Thursday, September 19, 2013

a "promising syllabus" for Computer Science

This semester, I am teaching a Human-Computer Interaction course (with topics outlined in the 2008 ACM/IEEE Computer Science Curriculum) and using "Interaction Design: Beyond Human-Computer Interaction" (3rd Edition, 2011) as the text. I use the local version of moodle to manage the course.

Last month, +Tim Maciag told me about Ken Bain's book entitled "What the Best College Teachers Do".   I eagerly read it in preparation for the current semester, and it has provided a lot of food for thought.  I learned that the best teachers try to create a "natural critical learning environment".  I am buoyed by Bain's comments that good teaching can be learned and I am ready to take on this "serious and important intellectual and creative work."

Many years ago, I did a Myers-Briggs Type Indicator test and found that I was an INFP (Introverted, Intuitive, Feeling, Perceiving) - and the same still holds. This is not the dominant type amongst computer scientists. Looking at Capretz's report on "Personality types in software engineering" (published in the International Journal of Human-Computer Studies in 2002), ISTJ (Introverted, Sensing, Thinking, Judging) is most prevalent. What this means is that I may often have a different perspective from that of my colleagues. As I get older, I am more apt to embrace this difference. In Bain's notion of the "promising syllabus", I see a new opportunity to express my vision of a computer science course that is learner-centered.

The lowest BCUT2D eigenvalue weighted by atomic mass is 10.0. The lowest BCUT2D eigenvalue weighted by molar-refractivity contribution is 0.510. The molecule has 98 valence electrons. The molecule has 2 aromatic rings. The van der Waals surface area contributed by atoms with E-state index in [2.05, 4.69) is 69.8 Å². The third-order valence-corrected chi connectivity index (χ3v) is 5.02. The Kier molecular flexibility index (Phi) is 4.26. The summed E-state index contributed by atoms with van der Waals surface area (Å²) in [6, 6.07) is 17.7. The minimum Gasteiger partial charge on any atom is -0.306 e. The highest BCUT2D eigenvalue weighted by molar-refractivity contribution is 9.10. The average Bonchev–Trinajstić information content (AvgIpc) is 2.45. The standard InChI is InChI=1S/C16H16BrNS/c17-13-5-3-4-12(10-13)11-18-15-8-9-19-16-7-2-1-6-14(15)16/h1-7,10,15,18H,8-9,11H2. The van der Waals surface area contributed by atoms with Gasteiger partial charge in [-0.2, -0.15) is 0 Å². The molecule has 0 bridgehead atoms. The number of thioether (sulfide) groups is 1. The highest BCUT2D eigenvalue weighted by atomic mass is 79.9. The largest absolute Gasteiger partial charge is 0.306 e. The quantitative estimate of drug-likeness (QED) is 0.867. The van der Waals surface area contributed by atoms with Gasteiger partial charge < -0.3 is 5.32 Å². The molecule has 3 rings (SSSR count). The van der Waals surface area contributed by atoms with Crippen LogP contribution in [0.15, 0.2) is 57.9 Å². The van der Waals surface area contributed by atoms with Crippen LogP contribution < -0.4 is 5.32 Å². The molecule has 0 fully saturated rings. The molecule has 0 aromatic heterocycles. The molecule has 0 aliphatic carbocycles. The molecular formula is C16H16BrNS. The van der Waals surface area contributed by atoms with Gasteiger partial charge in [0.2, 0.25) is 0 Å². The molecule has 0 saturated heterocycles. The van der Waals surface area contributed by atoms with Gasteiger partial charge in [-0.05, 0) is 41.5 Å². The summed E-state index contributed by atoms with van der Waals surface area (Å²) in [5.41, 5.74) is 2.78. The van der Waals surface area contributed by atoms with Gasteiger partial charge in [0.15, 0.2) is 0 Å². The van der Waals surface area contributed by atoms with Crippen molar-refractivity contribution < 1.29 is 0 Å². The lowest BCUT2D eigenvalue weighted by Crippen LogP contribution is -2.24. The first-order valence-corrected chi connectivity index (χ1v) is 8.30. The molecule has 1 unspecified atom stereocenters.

There are three parts to the "promising syllabus" (so-named because it makes promises to the students):
  1. promises or opportunities for students taking the class
  2. what students would do to realize those promises
  3. how instructor and students would "understand the nature and progress of learning"
I was most sure about the first part, the promises and opportunities, as I used a quote from J. C. R. Licklider's Man-Computer Symbiosis (1960) that had inspired me.  I wrote to students that "we are now living in those most creative and exciting years in the history of mankind and this class will help you to engage in them fully."  In the promises, I touched on all six categories of L. Dee Fink's categories of significant learning: foundational knowledge, application, integration, human dimension, caring, and learning how to learn.

As I moved onto the second part, what students would do to realize those promises, I was less certain but still enthusiastic. I gave a tentative schedule of readings in the text and broadly how they related to the topics in the curriculum. I am using quizzes in moodle to give students some direction in their preparation and some automated feedback. Aside from preparing (by keeping up with the readings), I've also indicated participating (including involvement in design of assignment rubrics and exam questions), writing (blog posts), and designing (the focus of the course project).

Writing the third and final part, understanding the nature and progress of learning, was even more difficult. I wrote about formative and summative evaluation - of interfaces and of students' learning and thinking in the class. I included, from Bain, a submission at the end of the semester where students could reflect upon the nature and progress of their own learning and thinking and outline their areas of strength and weakness when it comes to the material. I am least certain about that element, but time will tell!

This syllabus feels right to me. I am hopeful that my students and I will use it as the foundation for a great semester.

1 comment:

  1. Good luck Daryl - Sounds like an exciting adventure and journey for the term!